Keeping Track (written 12/17/20)
Tassie, Karen, and I have been off track lately. Literally. Between the Thanksgiving holiday, uncooperative weather, people not always feeling well, and just a couple of curve balls thrown by life in general, tracking has languished.
But today, we got our chance. Today was a perfect day for tracking.
Sunny, no wind, warm for the time of year, and everyone's schedule free and clear. A perfect day to grab the gear, grab the dog, and crowd in to Karen's car for the ride to the park where we train.
Karen, my friend and track layer, hopped out and laid the first track, while I sorted out the paraphernalia. Tracking line uncoiled and untwisted. Tracking harness fitted and snapped in place. Reyna's attitude upbeat, positive and optimistic. Check, check, and check. What a perfect day.
After so many weeks of not tracking, Tassie was eager to work. She has only recently begun practicing turns, rather than just straight tracks, and Karen had built a nice left turn in to this run. We got to the start flag and Tassie snagged the first dropped article - a white, utility glove. I took it, she found the scent line, and we were cruising. Fifteen yards were behind us, and coming up on the turn. Steady, focused, forward motion. She was on her game.
She hit the turn and turned with it. It was like her nose was pulled around the loop by a magnet. Awesome.
And then, she waffled. She raised her head, her soft ears at full, collie alert, and woofed.
"Quiet," I told her. There had been a couple of dogs running around earlier. They had been in a fenced area with their owner, so I hadn't bothered much about it. But they had also been making some noise. Tassie hadn't fussed about it, either, but now she was definitely seeing something that I wasn't.
I sighed and gritted my teeth.
"Go track!" I said, gathering up line and taking a few steps toward her. "Where's your cookies?"
She put her head down again and took a few tentative paces, but her attention wasn't in it.
She stopped, swiveled to the left, and gave a sharp bark.
"Tassie, quiet!" I said, more firmly this time. What in the world was going on?
And that's when I heard the voice.
"Is this some kind of training?"
It was a female voice, high-pitched, perky, about thirty feet away from us, and directly on our track. It was, in fact, a woman with her dog, fortunately on leash, but very interested in us and in the sausage Karen had dropped as bait along the track.
For crying out loud!
"Are you guys doing some kind of training?" she asked again.
Okay, Karen, I thought. I'll handle the dog. You handle the person. At least I had convinced Tassie to shut up by this time.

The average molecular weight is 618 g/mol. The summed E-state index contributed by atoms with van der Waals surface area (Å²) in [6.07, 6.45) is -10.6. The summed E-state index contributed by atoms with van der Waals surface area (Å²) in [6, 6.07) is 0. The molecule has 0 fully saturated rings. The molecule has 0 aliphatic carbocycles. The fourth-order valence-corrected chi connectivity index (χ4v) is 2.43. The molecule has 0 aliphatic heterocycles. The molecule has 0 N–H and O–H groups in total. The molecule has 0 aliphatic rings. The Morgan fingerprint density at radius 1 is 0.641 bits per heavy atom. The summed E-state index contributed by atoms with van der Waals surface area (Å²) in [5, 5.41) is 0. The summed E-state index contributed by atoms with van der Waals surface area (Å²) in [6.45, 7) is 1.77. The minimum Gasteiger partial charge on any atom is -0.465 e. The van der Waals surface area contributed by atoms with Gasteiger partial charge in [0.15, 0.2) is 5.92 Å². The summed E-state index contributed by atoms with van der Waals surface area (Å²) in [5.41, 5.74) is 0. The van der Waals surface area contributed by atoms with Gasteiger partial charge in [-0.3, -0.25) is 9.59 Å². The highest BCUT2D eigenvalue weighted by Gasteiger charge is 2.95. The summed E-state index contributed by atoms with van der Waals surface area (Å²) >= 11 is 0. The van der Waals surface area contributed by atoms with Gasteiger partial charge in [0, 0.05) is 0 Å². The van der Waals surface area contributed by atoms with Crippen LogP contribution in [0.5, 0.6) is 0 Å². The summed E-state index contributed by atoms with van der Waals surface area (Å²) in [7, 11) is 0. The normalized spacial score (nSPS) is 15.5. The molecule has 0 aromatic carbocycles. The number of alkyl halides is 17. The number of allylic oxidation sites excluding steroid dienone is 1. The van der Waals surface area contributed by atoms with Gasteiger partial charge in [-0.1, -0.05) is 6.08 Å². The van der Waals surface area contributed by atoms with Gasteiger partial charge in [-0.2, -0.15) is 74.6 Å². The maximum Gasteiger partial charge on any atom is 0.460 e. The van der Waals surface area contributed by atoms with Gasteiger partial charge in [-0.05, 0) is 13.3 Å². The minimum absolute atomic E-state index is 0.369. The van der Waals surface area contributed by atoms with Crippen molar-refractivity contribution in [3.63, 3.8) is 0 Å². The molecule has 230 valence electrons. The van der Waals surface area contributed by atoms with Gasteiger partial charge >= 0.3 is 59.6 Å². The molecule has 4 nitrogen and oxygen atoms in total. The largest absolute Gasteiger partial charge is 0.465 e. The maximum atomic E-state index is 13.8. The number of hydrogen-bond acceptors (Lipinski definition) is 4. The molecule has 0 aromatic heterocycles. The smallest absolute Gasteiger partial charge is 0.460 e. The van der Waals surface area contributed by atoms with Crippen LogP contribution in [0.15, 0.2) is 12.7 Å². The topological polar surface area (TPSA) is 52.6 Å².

"It's tracking," said Karen, trying simultaneously to be polite while transmitting back-off signals.
"Tracking? What do you track?" Perky perky perky.
"We use sausage," said Karen. The situation was becoming desperate.
"That's so cool!" Did I mention she was perky?
Tassie and I stood there, frozen, as her dog snuffled up the last of our sausage within the radius of the leash. Then they sauntered away, and Tassie was left to patch things together.
We faked it through the red zone where Perky and her puppy had fowled things up. But with that tenuous section behind us, Tassie got back in stride. We wrapped up the last twenty yards with flying colors, and she hustled to the finish flag and scooped up the end glove with a flourish.
Talk about a hard-won victory.
We usually run two tracks during these sessions, so Tassie and I piled back in the car while Karen laid the second one. I focused on reclaiming my positive attitude. It was all fine and good for a person to be curious, and of course, I'm always willing to educate people, especially dog people, about what dogs can do. But there is a fine line between curious and courteous. I felt like Miss Perky had crossed that line. But what can you do? It's not like she had actually seen the track and deliberately messed it up. And as the old training adage goes, we had, at least, ended on a good note.
Time to hit the reset button.
As I snapped the tracking line back onto Tassie's harness, Karen dropped the second bomb.
"I hope she does okay on this next track," she said. "I didn't see that there's a dead animal down that way until I was almost ready to lay the turn."
I laughed. We ran the track. And she did do okay. She did great. Maybe it hadn't been the perfect day we'd hoped for, but things rarely are perfect. We had worked with what we'd been given, and my girl had succeeded. And in my book, that's pretty close to perfect.